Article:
October 09, 2013
I've started running into an alarming number of individual enclaves that reinvent communication on the internet. For example, a way to contact customer service. You use a web form to submit a message and it uses the same fields as an email. A "to" field which is usually limited by a selection box, a subject and a body for the bulk of the message. All further communication is handled through the website. Is there really value added to reinvent email? Even worse is that many of these systems don't alert you that a reply has been posted, so you need to continually log in to this system to poll and see if a new message has arrived. Messages are also sent as notifications, in which case you aren't even expecting them and have no idea they exist or to look for them. Certainly there are cases where there is value added by creating a new system online. Perhaps to track more information in a database or to secure or authenticate the communication beyond what email provides for example. But the system can still send email with the details in most cases and in all cases it should at least send an email notification that a message exists in the enclave. Email is a well understood and utilized system, while these enclaves vary in the usability, functionality, security and quality. I've run into plenty of systems that were severely lacking common features and/or were full of bugs. Two recent examples. A system where you couldn't see replies to your message and another system where you couldn't reply to a message because it contained "illegal" characters, yet somehow the message containing them was sent to you.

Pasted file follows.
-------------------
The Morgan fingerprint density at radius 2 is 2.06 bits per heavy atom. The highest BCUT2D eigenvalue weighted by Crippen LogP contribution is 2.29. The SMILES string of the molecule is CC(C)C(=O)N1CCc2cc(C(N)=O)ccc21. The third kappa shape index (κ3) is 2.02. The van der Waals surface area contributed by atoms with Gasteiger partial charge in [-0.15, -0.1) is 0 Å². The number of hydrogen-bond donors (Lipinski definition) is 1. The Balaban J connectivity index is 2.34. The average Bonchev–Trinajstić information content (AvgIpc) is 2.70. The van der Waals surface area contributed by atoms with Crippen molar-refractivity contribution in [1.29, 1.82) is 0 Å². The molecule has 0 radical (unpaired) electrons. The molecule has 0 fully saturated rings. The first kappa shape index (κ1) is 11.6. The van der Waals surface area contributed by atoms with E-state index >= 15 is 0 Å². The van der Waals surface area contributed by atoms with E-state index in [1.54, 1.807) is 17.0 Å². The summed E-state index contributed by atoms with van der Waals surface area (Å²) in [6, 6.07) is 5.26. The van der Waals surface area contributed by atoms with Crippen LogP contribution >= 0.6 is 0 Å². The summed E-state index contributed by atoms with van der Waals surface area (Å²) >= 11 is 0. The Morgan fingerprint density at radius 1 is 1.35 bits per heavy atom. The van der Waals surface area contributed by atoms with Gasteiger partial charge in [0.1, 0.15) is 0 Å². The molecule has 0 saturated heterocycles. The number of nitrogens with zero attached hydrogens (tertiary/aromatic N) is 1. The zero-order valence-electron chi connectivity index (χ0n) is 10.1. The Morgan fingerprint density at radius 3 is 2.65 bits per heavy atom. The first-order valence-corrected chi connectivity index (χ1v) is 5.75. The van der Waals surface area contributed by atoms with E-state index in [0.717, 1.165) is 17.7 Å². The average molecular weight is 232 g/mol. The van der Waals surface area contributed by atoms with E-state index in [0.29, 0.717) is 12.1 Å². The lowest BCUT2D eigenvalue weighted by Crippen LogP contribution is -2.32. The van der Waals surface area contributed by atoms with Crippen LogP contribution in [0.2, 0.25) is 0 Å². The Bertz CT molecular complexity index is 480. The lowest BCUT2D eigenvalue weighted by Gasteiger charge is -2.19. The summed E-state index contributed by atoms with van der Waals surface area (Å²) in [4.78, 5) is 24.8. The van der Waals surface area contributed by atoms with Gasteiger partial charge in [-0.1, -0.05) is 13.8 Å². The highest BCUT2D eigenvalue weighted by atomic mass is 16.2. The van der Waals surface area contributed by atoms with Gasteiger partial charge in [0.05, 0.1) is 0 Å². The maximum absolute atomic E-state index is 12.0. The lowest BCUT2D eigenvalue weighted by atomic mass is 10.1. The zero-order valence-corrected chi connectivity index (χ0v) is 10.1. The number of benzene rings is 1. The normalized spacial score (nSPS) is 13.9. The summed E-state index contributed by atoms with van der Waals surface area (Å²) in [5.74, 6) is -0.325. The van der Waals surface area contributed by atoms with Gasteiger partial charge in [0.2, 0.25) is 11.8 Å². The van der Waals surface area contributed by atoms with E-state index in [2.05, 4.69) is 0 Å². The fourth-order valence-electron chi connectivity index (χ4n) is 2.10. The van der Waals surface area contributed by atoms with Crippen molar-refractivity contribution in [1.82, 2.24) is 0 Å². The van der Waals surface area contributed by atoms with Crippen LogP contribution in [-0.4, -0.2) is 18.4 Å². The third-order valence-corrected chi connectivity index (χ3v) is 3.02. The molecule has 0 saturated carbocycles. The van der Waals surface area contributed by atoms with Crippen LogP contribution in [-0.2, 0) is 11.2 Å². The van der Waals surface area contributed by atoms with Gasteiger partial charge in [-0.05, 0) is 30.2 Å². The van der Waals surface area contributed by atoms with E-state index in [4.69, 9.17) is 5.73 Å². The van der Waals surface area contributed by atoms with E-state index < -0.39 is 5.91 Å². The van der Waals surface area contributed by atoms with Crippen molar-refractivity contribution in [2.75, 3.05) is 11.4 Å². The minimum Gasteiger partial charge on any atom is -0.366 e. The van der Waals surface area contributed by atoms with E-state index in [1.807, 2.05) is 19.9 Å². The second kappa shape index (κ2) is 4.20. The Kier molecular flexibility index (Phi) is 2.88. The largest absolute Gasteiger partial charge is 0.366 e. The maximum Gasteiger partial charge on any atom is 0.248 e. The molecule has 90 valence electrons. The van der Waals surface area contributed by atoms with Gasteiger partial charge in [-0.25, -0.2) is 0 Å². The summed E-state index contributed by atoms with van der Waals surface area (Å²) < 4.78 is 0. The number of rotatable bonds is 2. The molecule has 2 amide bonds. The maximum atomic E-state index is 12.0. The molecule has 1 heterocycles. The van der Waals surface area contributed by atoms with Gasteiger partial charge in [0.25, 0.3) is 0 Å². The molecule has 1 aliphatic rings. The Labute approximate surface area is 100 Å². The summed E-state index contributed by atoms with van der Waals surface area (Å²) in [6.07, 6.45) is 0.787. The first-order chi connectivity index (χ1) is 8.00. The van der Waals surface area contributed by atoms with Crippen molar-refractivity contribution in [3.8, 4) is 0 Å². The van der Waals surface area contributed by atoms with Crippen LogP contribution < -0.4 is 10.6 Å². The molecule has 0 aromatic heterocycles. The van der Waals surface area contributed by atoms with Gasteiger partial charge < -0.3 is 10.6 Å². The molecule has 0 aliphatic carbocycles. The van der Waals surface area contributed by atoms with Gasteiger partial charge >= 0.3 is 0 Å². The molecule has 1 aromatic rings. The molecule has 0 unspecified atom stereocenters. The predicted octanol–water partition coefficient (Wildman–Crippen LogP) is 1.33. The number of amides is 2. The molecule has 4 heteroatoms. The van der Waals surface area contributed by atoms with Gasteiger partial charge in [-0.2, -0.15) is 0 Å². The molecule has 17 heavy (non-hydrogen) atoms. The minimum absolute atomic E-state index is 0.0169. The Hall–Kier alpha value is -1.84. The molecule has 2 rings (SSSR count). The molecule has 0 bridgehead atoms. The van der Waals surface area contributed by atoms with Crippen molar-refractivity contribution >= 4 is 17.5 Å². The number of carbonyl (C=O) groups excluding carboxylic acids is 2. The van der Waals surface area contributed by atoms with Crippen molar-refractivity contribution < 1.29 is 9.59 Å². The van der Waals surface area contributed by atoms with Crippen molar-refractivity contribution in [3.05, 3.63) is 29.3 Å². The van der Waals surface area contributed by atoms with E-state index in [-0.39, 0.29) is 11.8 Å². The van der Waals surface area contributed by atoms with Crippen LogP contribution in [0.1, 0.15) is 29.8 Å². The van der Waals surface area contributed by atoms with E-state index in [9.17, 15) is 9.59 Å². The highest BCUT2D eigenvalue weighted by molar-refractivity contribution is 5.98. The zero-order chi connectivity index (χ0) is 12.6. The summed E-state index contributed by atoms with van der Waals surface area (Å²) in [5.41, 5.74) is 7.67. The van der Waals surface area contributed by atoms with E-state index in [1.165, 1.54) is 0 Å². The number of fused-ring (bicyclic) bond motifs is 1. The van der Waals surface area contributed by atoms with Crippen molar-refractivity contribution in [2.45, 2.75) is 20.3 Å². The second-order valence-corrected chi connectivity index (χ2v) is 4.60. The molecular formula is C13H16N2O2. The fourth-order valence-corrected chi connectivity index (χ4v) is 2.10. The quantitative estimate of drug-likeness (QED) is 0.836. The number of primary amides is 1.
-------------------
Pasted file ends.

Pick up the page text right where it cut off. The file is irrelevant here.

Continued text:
Created By: Steven Nikkel (firstname.lastname@example.org)
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